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Philosophical Essays

Critic Rationalism as Historical-objective Transcendentalism- Edited by Fabio Minazzi- Translation from Italian by Richard Sadleir

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Fabio Minazzi

These Philosophical Essays by Giulio Preti explore, with particular acuteness and originality, some of the major problems addressed by contemporary philosophy. Preti’s objective was to outline a «scientific» philosophy capable of embodying the rigour and concern for the factual found in scientific procedure.
His analysis engaged with the complex tradition of logical empiricism and he also devoted attention to pragmatism and the philosophy of praxis in early Marx. Preti succeeded in establishing a dialogue with these traditions of thought while also considering both Husserl’s early phenomenology and the methodical approach derived from Kantian and neo-Kantian transcendentalism.
He used this wide range of theoretical and practical horizons in innovative ways, presenting a critical metareflection receptive to these varying positions. In doing so Preti developed a new critical rationalism that incorporated a historical-objective transcendentalism.
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Science and Ethics

The Axiological Contexts of Science

Evandro Agazzi and Fabio Minazzi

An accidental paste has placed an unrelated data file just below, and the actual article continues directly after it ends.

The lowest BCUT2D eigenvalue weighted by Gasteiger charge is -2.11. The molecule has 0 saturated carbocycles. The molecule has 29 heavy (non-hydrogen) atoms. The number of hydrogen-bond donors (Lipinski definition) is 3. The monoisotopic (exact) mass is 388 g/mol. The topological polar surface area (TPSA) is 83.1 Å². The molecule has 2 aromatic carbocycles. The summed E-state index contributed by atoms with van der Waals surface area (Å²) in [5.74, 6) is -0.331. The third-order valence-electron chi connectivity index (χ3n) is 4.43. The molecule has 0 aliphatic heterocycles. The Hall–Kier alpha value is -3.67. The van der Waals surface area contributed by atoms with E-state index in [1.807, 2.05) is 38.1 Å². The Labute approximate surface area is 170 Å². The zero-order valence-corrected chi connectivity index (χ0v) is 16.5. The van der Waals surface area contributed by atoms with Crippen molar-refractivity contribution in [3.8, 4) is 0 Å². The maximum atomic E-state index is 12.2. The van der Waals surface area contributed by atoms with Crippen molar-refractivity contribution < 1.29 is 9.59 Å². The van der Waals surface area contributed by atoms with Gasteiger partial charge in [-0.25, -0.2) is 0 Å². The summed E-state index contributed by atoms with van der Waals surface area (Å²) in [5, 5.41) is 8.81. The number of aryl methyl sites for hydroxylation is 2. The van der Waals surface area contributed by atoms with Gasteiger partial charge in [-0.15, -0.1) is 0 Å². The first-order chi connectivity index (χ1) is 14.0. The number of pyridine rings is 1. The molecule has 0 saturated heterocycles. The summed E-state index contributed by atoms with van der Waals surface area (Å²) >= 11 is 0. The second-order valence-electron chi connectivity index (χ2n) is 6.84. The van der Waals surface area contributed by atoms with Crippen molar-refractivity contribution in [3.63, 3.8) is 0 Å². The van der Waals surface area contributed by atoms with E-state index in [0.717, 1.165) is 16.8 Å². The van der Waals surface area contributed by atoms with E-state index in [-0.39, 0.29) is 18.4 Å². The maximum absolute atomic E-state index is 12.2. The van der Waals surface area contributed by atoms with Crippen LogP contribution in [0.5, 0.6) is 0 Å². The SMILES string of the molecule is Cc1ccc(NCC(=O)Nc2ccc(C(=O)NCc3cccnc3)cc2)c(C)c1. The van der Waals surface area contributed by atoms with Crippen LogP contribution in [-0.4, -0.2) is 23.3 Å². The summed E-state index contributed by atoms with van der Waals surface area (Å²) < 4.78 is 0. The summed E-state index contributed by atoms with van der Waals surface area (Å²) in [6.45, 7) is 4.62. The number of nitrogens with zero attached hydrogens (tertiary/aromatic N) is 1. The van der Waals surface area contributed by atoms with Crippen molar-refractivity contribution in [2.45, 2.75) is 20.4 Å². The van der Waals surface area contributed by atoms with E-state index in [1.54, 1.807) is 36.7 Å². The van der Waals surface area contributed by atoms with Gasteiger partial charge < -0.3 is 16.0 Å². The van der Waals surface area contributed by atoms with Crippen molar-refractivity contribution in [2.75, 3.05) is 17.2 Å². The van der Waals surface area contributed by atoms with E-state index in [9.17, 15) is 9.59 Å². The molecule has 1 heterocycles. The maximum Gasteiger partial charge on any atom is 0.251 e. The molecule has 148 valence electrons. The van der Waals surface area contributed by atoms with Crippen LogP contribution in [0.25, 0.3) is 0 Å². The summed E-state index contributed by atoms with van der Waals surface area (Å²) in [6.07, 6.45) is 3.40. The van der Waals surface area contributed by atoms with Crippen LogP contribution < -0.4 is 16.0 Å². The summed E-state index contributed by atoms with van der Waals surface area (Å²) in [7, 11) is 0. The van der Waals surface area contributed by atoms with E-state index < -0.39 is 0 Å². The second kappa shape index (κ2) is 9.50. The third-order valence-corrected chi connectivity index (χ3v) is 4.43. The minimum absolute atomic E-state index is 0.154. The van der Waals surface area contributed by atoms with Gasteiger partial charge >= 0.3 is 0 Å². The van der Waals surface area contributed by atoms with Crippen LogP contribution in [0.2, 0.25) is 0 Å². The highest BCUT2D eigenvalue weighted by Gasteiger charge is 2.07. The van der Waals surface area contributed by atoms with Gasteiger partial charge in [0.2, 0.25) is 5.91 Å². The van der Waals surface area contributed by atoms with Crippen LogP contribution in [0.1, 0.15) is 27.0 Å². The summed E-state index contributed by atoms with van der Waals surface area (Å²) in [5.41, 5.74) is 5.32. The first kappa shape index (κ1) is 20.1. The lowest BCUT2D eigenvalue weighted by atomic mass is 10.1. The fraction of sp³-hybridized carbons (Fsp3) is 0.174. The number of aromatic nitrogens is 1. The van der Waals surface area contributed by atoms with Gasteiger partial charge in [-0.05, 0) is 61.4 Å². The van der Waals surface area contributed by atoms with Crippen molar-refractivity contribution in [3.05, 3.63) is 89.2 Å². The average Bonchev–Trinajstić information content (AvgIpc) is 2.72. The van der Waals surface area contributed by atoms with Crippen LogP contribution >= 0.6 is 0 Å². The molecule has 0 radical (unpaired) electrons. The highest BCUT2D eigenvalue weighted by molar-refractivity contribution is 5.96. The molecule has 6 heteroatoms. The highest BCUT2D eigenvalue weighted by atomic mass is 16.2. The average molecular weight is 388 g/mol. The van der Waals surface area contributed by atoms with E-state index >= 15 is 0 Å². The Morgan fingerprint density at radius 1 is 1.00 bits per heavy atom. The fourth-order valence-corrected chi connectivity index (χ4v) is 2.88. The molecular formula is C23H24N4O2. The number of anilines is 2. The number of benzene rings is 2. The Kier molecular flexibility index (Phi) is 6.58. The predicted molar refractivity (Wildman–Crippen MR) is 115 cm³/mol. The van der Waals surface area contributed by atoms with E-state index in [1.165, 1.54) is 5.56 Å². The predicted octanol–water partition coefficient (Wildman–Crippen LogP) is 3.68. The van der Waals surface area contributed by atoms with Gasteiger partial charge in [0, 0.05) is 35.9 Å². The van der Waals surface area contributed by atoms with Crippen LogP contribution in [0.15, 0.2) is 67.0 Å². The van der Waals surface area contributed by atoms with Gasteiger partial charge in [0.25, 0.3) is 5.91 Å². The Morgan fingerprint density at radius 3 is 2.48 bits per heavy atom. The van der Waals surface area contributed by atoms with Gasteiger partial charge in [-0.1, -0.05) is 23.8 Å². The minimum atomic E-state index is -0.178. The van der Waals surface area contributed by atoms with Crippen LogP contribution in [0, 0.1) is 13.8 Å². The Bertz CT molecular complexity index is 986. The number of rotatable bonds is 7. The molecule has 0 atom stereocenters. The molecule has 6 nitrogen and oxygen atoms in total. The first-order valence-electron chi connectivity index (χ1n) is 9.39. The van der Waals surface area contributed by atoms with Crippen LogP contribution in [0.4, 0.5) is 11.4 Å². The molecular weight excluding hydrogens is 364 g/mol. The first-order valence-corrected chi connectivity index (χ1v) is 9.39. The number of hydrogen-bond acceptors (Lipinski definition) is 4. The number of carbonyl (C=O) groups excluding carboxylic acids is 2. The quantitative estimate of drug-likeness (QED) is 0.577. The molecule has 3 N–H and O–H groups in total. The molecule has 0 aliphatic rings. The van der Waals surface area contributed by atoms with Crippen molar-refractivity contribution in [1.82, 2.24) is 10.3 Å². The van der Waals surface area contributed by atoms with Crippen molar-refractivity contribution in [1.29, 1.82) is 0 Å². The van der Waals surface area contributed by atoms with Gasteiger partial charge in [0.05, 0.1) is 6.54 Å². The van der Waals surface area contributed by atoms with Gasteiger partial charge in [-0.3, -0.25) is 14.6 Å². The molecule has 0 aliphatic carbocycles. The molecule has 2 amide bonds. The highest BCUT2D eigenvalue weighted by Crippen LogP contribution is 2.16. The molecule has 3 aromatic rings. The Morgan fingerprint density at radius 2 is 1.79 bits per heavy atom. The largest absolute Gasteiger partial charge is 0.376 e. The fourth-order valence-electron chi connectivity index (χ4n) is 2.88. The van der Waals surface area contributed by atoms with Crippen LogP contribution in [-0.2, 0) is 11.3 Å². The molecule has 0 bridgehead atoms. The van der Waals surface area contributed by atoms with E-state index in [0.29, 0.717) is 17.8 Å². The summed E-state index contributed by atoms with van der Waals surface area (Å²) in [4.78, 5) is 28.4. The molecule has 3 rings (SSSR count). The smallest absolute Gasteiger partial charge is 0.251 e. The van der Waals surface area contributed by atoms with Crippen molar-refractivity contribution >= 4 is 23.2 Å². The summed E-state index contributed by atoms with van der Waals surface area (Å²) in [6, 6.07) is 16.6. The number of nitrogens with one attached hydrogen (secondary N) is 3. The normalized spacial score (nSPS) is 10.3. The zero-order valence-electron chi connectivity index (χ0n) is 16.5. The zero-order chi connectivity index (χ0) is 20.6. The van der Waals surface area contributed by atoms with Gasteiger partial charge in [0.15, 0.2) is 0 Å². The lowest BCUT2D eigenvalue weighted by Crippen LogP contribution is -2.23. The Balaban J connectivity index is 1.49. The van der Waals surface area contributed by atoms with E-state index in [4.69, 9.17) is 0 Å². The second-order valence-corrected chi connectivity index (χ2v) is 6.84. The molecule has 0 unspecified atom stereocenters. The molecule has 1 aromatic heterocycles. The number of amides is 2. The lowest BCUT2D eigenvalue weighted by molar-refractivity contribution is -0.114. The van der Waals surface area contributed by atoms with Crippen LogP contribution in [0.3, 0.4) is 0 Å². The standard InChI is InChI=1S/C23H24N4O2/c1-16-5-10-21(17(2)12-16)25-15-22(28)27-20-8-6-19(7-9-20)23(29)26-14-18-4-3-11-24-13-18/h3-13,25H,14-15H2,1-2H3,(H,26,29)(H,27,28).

Philosophy of science used to be identified with the logical and methodological analysis of scientific theories, and any allusion to values was considered as a deplorable intromission in a philosophical investigation that should remain strictly epistemological. As a reaction against this view, an opposite «sociological» approach downplayed the usual virtues of scientific knowledge (such as logical rigor and empirical adequacy) as artificial imageries that cover the actual nature of science, that is a social product submitted to all the kinds of social conditionings and compromises. A more balanced view is badly needed today, when technoscience is permeating all aspects of our civilization and wise persons understand that we cannot survive without using science and technology but at the same time we need to steer their development in view of the real benefit of humankind. We must investigate how science, technology and values are legitimately interconnected and, in particular, how the discourses of ethics, politics and religion can enter a fruitful dialogue with science. The essays presented in this volume offer a valuable contribution to this interdisciplinary study.